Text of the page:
Sermon for May 2, 2016 –   Speaking in Faith

Luke 7: 1-10

Back on December 27, John Dickerson interviewed Stephen Colbert on “Face the Nation.”  Dickerson asked him about his dream interview, and Colbert said that he would love to be able to interview Jesus.  He joked about the questions he would ask. He also had a request that he said he would voice to Jesus if he could::  “Would you put in a good word with Your Dad for me?” After all, if we wanted to ask someone to put in a good word for us, what better to ask than Jesus, right?  And who better to ask to intervene for us with God, right?  And actually, isn’t that what Jesus has done?  Right?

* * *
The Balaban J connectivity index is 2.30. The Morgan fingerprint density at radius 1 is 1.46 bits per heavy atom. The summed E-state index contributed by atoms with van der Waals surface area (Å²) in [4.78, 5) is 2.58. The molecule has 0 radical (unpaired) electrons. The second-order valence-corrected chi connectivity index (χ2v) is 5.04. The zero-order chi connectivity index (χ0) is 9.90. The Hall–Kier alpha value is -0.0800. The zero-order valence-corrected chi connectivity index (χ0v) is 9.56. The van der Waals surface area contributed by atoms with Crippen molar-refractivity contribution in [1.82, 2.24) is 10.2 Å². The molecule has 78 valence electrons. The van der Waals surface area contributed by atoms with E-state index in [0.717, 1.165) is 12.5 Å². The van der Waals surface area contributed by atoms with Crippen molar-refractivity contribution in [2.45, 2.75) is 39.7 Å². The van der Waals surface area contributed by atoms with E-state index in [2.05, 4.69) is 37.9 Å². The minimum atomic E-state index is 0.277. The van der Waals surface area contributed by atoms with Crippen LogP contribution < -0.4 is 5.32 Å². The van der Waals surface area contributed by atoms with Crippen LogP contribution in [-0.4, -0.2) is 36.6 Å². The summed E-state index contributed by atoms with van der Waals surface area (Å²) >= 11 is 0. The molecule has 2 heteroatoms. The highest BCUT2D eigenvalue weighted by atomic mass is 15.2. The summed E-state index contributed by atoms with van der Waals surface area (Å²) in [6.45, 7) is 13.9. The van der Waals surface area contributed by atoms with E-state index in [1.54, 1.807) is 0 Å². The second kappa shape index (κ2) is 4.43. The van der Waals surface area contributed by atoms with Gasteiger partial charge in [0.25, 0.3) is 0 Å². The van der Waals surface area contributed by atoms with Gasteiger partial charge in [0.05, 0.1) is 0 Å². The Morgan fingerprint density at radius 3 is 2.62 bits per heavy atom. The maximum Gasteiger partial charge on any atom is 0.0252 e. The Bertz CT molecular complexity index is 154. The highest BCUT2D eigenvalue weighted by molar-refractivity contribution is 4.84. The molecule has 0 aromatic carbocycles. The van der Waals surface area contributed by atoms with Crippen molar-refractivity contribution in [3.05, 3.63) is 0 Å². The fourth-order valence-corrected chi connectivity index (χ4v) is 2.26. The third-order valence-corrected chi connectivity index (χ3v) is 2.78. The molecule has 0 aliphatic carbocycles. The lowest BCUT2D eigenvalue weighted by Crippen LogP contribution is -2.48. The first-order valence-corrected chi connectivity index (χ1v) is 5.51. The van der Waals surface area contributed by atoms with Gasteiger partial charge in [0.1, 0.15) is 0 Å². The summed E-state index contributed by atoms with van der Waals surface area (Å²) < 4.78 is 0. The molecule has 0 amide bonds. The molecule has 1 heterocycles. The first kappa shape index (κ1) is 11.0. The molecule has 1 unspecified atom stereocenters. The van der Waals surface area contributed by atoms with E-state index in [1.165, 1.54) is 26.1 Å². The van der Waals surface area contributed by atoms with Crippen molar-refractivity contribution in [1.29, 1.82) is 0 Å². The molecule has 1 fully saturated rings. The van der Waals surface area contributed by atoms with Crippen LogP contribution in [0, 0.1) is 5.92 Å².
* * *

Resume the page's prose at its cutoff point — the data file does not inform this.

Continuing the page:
In fact, that is just what happens in today’s scripture reading.  There are actually two requests for help, for asking others with connections to put in a good word on behalf of someone else.  The first is this, from Luke 7: 1-3:  After Jesus had finished all His sayings in the hearing of the people, He entered Capernaum. 2A centurion there had a slave whom he valued highly, and who was ill and close to death. 3When he heard about Jesus, he sent some Jewish elders to Him, asking Him to come and heal His slave.   Jesus had just come from two dramatic healings: the healing of a leper, and the healing of a paralyzed man, whose desperate friends had unroofed the house Jesus was staying at and lowered the paralyzed man, sleeping mat and all, down in front of Jesus.  The stories of these miraculous healings would have spread like wildfire, and gotten to the ears of this particular centurion.  His business was to know what was getting the locals excited, so he could be sure to head things off and kept things cal.  This news, however, would have held out promise – a particular slave, who mattered to the centurion was very ill.  Perhaps, the centurion reasoned, Jesus would be willing to heal even a gentile.  And so this centurion appeals to folks with good connections to Jesus, asking them, in effect, to put in a good word for him so that Jesus would respond, and come to heal this human being, this slave.  The elders the centurion approached in turn approached Jesus: